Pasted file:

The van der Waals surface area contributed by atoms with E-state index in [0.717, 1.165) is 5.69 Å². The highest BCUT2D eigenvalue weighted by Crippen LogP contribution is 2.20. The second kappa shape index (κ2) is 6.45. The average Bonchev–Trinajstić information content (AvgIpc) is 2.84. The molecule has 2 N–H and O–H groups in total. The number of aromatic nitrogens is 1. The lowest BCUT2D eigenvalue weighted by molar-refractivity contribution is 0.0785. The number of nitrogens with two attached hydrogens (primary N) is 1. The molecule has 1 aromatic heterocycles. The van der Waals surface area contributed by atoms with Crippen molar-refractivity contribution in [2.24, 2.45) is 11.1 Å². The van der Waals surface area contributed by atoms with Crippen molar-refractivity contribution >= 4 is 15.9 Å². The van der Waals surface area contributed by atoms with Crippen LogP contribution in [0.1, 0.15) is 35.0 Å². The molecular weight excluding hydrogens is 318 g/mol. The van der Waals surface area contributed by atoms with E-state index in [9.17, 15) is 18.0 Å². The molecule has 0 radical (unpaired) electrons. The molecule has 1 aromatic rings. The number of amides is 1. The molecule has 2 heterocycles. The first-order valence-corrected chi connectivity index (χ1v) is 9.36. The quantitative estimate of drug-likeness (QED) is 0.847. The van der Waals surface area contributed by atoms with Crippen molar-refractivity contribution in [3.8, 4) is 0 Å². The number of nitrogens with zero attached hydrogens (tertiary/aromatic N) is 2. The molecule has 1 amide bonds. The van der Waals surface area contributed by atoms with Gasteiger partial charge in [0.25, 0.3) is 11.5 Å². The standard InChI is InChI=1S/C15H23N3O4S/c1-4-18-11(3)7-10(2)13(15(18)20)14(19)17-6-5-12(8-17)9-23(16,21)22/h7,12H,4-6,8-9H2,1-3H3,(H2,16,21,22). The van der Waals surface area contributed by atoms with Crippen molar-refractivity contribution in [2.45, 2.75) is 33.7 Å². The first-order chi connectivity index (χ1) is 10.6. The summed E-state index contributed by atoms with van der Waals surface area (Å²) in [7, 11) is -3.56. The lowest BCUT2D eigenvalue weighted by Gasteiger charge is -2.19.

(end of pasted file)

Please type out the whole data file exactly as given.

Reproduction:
The van der Waals surface area contributed by atoms with E-state index in [0.717, 1.165) is 5.69 Å². The highest BCUT2D eigenvalue weighted by Crippen LogP contribution is 2.20. The second kappa shape index (κ2) is 6.45. The average Bonchev–Trinajstić information content (AvgIpc) is 2.84. The molecule has 2 N–H and O–H groups in total. The number of aromatic nitrogens is 1. The lowest BCUT2D eigenvalue weighted by molar-refractivity contribution is 0.0785. The number of nitrogens with two attached hydrogens (primary N) is 1. The molecule has 1 aromatic heterocycles. The van der Waals surface area contributed by atoms with Crippen molar-refractivity contribution in [2.24, 2.45) is 11.1 Å². The van der Waals surface area contributed by atoms with Crippen molar-refractivity contribution >= 4 is 15.9 Å². The van der Waals surface area contributed by atoms with Crippen LogP contribution in [0.1, 0.15) is 35.0 Å². The molecular weight excluding hydrogens is 318 g/mol. The van der Waals surface area contributed by atoms with E-state index in [9.17, 15) is 18.0 Å². The molecule has 0 radical (unpaired) electrons. The molecule has 1 aromatic rings. The number of amides is 1. The molecule has 2 heterocycles. The first-order valence-corrected chi connectivity index (χ1v) is 9.36. The quantitative estimate of drug-likeness (QED) is 0.847. The van der Waals surface area contributed by atoms with Crippen molar-refractivity contribution in [3.8, 4) is 0 Å². The number of nitrogens with zero attached hydrogens (tertiary/aromatic N) is 2. The molecule has 1 amide bonds. The van der Waals surface area contributed by atoms with Gasteiger partial charge in [0.25, 0.3) is 11.5 Å². The standard InChI is InChI=1S/C15H23N3O4S/c1-4-18-11(3)7-10(2)13(15(18)20)14(19)17-6-5-12(8-17)9-23(16,21)22/h7,12H,4-6,8-9H2,1-3H3,(H2,16,21,22). The van der Waals surface area contributed by atoms with Crippen molar-refractivity contribution in [2.45, 2.75) is 33.7 Å². The first-order chi connectivity index (χ1) is 10.6. The summed E-state index contributed by atoms with van der Waals surface area (Å²) in [7, 11) is -3.56. The lowest BCUT2D eigenvalue weighted by Gasteiger charge is -2.19.